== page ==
Residents will be able to book inoculations and receive Covid-19 test results, register to vote, renew car licences, and pay taxes and utility bills on a new digital platform set to launch on Wednesday under the latest government initiative to turn Hong Kong into a smart city.
The one-stop-shop iAM Smart platform, which cost HK$60 million (US$7.7 million), will allow Hongkongers to freely use a single digital identity and authentication to conduct government and commercial transactions online, automatically fill in personal details on electronic forms and handle statutory documents and procedures.
Learning a lesson from its underused “Leave Home Safe” coronavirus risk exposure app, Secretary for Innovation and Technology Bureau Alfred Sit Wing-hang said on Tuesday the government would focus on marketing iAM Smart.
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“We aim to cover as many government services as possible and connect the private sector as widely as possible for the new app,” he said of iAM Smart.
The app, which needs to be linked to smartphones with biometric functions, is one of 130 initiatives mapped out in Chief Executive Carrie Lam Cheng Yuet-ngor’s smart city blueprint 2.0 during her policy address in November.
The new app replaces an electronic identity scheme which received a poor reception and was criticised as being clumsy.
It will be available for download on Wednesday, with 20 types of public services such as renewing car licences, and paying taxes, government rates, gas and electricity bills, available immediately. By the middle of next year, its reach will be extended to 110 types of public services.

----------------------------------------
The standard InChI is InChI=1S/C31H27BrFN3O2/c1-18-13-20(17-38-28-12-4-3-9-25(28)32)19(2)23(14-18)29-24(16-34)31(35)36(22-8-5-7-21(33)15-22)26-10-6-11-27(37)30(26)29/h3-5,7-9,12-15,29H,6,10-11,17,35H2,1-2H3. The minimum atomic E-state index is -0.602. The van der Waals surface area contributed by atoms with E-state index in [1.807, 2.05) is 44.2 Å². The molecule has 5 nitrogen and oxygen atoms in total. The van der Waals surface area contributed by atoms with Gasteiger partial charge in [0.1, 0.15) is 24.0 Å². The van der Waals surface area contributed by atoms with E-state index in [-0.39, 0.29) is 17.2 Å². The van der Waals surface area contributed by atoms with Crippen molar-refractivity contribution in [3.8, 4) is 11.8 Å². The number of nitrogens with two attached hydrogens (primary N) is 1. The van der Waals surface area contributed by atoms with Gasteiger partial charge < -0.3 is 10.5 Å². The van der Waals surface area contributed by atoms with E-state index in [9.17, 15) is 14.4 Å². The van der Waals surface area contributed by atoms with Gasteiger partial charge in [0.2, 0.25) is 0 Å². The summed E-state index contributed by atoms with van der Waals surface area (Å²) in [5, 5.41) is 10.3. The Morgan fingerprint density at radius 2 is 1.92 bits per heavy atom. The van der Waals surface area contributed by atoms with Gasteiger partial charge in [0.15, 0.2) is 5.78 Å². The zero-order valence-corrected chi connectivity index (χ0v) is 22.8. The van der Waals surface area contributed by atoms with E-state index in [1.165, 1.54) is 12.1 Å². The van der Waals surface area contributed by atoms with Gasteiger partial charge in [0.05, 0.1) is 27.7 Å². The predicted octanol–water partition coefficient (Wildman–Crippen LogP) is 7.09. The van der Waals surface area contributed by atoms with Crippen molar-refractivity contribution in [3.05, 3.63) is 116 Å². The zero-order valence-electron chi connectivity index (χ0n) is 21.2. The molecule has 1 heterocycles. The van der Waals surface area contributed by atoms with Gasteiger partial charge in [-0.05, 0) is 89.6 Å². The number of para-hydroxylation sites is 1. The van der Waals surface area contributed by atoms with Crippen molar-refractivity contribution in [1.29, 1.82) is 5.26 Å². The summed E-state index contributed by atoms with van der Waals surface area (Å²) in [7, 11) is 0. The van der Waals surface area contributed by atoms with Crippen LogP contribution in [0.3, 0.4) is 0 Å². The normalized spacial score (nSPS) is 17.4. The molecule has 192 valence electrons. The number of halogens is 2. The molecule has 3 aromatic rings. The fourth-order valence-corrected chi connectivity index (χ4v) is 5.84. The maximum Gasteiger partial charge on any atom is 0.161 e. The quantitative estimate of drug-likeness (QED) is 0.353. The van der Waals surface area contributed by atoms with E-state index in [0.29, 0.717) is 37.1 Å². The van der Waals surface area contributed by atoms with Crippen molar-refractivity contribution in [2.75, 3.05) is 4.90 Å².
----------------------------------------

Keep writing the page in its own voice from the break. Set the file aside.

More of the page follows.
In January, the app would become an option for Hongkongers to book Covid-19 jabs and record their vaccination progress, Sit said.
“As each person needs to receive two jabs over a period of time and requires a system to carefully record details, this app will be able to handle this,” he said.
Permanent residents would be allowed to register as voters via the app, but there was no function yet to cast a vote, he said.
Victor Lam Wai-kiu, the government’s chief information officer, said 180 companies, mostly financial institutions were undergoing tests on the app.
“Some bigger banks are interested in offering services such as opening accounts via the app together with some virtual banks,” he said, adding that some of them would join the platform in the first half of next year.
The IT industry widely welcomed the app. Mark Webb-Johnson, chief technology officer of cybersecurity service provider Network Box, was among them.
“It sounds good, and an improvement over the personal digital cert scheme, which is cumbersome and has very limited deployment,” he said. “But the devil is in the details. We need to know how the app will work, and how smooth and easy things like provisioning and replacement, in the event of a lost, damaged, replaced, phone will be.”
Francis Fong Po-kiu, honorary president of the Hong Kong Information Technology Federation, said iAM Smart represented convenience and would unify different government apps.